Fall Gulf Coast Readings Wind Down Nov. 9 at Rudyard'sReading Series Spotlighting UH Creative Writing Program Students
Houstonians can experience the works of three rising literary voices during the next edition of the Gulf Coast Reading Series. University of Houston creative writing students Whitney Mower, Elizabeth Lyons and Eric Howerton will share stories and poems at 7 p.m., Nov. 9, at Rudyard’s British Pub (2010 Waugh Dr.). Admission is free.
Mower is a master of fine arts candidate in UH’s Creative Writing Program (CWP). She was raised in Provo, Utah and is a recent recipient of the Inprint’s Robert J. Sussman Prize for Fiction. Mower also is a musician and performs with the band Seed-at-Zero.
Lyons has contributed her talents to several organizations including South Carolina Young Playwrights, Center for Talented Youth, Communities in Schools and Writers in the Schools. She is the non-fiction editor for Gulf Coast, UH’s literary journal, and is a poetry doctoral student in the university’s Creative Writing Program.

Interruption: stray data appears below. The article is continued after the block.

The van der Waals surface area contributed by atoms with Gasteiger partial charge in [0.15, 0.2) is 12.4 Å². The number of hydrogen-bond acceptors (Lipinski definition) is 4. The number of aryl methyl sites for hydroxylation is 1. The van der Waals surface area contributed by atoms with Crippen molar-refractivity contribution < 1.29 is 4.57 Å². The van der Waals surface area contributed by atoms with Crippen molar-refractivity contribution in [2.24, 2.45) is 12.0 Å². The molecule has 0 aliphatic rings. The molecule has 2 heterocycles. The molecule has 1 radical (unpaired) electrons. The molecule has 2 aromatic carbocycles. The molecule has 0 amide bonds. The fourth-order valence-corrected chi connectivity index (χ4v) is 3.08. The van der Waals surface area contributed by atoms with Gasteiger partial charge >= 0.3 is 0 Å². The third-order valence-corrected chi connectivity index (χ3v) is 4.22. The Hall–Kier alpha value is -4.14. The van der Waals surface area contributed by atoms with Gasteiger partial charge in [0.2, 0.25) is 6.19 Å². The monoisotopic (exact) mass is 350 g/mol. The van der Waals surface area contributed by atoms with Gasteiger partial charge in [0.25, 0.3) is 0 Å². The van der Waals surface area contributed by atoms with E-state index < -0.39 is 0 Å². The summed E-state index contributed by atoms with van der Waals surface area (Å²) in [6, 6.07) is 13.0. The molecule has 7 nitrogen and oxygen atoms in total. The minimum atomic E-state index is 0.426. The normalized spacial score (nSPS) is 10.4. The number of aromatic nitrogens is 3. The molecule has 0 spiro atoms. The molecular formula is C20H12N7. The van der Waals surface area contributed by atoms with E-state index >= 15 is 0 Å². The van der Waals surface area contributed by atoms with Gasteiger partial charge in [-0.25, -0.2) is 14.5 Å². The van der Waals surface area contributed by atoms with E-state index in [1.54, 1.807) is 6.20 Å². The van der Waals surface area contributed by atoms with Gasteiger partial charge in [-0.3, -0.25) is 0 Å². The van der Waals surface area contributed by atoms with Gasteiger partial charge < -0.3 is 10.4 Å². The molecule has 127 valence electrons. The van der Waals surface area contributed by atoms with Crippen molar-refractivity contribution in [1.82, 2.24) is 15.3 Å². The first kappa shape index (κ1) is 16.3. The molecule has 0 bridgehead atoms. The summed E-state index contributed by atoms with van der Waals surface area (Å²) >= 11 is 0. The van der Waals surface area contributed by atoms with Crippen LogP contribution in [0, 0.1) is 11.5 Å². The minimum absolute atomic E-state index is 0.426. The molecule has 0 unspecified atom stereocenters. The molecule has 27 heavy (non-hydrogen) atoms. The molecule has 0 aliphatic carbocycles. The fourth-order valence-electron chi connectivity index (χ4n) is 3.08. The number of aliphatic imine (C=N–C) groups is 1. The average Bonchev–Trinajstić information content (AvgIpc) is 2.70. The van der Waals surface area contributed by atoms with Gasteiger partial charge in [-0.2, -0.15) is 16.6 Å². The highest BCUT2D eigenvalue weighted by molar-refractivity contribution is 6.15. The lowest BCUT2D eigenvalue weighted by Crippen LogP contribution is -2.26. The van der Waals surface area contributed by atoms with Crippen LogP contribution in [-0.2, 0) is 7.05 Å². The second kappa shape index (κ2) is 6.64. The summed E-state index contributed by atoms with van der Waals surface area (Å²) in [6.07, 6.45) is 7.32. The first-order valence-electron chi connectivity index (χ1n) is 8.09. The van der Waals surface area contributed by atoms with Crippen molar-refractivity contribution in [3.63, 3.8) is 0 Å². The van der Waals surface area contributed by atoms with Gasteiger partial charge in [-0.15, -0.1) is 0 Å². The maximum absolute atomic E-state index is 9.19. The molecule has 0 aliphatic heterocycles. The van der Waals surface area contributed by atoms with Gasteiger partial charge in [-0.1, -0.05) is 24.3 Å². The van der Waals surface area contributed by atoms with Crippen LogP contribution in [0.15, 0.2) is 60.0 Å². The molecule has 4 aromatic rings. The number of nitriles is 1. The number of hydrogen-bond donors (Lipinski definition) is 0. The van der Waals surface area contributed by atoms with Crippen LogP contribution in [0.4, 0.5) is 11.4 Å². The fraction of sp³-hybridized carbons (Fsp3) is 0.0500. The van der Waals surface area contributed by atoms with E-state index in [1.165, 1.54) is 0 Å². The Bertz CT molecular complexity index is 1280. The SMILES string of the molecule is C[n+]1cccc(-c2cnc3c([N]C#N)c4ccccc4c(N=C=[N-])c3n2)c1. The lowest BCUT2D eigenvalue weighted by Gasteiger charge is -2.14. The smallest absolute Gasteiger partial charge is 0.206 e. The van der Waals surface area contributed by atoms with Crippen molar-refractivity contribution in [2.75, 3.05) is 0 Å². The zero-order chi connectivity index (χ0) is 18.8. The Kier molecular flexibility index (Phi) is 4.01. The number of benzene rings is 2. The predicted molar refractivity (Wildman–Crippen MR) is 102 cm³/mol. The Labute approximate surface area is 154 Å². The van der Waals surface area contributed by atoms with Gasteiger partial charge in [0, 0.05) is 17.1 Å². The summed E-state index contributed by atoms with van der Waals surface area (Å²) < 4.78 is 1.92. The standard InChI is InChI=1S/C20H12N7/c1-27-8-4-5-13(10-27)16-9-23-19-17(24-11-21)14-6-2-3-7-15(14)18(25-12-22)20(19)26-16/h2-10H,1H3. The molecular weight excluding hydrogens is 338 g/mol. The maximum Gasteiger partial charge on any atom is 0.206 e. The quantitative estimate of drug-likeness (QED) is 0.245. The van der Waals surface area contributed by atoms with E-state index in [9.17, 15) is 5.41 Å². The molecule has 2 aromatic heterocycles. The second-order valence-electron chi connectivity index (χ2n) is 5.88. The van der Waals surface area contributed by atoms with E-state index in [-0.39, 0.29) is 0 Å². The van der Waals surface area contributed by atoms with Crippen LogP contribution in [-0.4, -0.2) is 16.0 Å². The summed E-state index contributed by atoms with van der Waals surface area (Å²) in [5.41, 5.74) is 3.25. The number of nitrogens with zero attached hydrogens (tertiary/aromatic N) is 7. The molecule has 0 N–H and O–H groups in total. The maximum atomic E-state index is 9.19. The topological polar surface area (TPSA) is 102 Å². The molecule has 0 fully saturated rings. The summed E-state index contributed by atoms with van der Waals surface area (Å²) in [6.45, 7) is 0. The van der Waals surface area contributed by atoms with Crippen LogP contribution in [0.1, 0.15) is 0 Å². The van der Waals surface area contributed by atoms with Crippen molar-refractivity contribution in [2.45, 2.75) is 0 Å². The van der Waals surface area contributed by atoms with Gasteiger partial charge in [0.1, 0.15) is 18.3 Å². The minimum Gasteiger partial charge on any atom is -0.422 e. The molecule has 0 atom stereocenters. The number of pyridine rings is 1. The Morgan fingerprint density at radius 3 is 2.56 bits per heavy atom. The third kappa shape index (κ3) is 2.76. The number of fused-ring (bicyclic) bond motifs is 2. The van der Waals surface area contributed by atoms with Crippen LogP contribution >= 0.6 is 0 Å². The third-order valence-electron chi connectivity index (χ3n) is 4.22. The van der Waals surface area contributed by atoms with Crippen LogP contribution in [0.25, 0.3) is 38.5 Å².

Fiction writer Howerton contributes restaurant reviews for The Spoon and Barstool Magazine. He is a doctoral candidate in UH’s Creative Writing Program.
The Gulf Coast Reading Series is an extension of UH’s acclaimed Gulf Coast, A Journal of Literature and Fine Art. Founded in 1986 by Donald Barthelme and Philip Lopate, the journal spotlights the literary and visual arts communities. Gulf Coast is a partnership between CWP, the Museum of Fine Arts-Houston and the Menil Collection. It reviews submissions from artists and writers from around the country. To learn more about the Gulf Coast journal and the reading series, visit www.gulfcoastmag.org.
As part of UH's English department, CWP offers fiction and non-fiction writers and poets intensive training in both creative writing and literary studies. It offers two graduate degrees: the Master of Fine Arts and Doctor of Philosophy. CWP's noted faculty includes award-winning authors and poets such as novelist Antonya Nelson, poet and non-fiction writer Nick Flynn, graphic novelist Mat Johnson and poet Tony Hoagland. To learn more about the program, visit www.class.uh.edu/cwp/.